Like with direct contributions, however, other organizations majorly outspend both the NRA and Planned Parenthood when it comes to outside spending. This year, the National Republican Congressional Committee spent $15,041,335 in such expenditures, and in 2016, their bill reached $73,601,528. Priorities USA Action, a liberal advocacy group, has only spent $562,328 in outside expenditures this year, but spent a towering $133,407,972 in 2016.
It’s also important for observers to remember that political candidates have no control over what these organizations spend their money on. The groups spending this money don’t even need a politician’s approval to run an advertisement for or against them. Therefore, even though a group may spend a large amount of money in support of a certain candidate, it’s not always fair to say that their money went to a candidate.
In American politics, lobbying can mean many things. On the one hand, lobbying can mean individuals or advocacy groups petitioning government officials in an attempt to convince them to vote a certain way on important issues. On the other hand, lobbying can also mean corporations and other powerful organizations paying professional lobbyists to represent their positions on important topics and try to convince politicians to vote a certain way. It’s a very important and prevalent activity in the political world, and certain groups spend millions on it every year.
These groups include the NRA, which spent a hefty $5,122,000 in lobbying in 2017. That total is a little less than five times the amount spent by Planned Parenthood, which spent $1,425,752 last year. Going back to 2016, Planned Parenthood spent $985,619 on lobbying, while the NRA spent a much larger sum of $3,188,000.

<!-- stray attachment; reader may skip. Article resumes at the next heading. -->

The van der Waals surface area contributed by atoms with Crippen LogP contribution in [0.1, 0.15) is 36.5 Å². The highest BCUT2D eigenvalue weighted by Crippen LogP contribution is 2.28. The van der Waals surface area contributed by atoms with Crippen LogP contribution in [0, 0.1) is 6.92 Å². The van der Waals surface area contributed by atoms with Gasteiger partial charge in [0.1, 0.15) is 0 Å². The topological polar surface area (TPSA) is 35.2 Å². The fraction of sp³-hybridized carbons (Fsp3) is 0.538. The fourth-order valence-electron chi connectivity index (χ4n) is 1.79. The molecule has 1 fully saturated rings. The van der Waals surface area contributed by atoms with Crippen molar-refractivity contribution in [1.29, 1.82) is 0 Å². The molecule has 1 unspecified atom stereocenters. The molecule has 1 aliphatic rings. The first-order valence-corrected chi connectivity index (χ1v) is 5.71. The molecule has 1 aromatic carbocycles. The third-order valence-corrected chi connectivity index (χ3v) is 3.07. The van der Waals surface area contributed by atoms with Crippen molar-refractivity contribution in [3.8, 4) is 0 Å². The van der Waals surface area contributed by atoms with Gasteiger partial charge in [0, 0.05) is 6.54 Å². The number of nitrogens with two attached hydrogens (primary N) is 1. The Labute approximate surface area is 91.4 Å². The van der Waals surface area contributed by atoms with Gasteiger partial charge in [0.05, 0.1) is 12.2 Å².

Once again, however, both Planned Parenthood and the NRA are vastly outspent by more powerful organizations. The group that spent the most money on lobbying in 2017 was actually the United States Chamber of Commerce, which spent an unbelievable $82,190,000. In 2016, the Chamber of Commerce spent even more, with a towering total of $103,950,000 spent on lobbying. Other major spenders for lobbying in 2017 include the National Association of Realtors ($54,530,861), the Pharmaceutical Research & Manufacturers of America ($25,857,500), and the Blue Cross/Blue Shield ($24,330,306).
Just as before, these numbers should also be considered with other factors. Money spent on lobbying goes towards paying lobbyists, which are an organization’s representatives to politicians or political bodies. Money spent for lobbying purposes does not go to politicians, and lobbyists who try to persuade politicians with money are breaking the law, and if caught, will (or at least, should) face federal charges.
At the end of the day, a lot of organizations spend a lot of money to fund politicians and policies. While the NRA and Planned Parenthood are both notable entities in that regard, they absolutely pale in comparison to the more potent organizations funding candidates. On top of that, the ways in which an organization spends its money can also vary greatly. So while we should certainly not ignore the influence of Planned Parenthood and the NRA in politics, it’s very unlikely that either of them have a death-grip over a politician’s vote.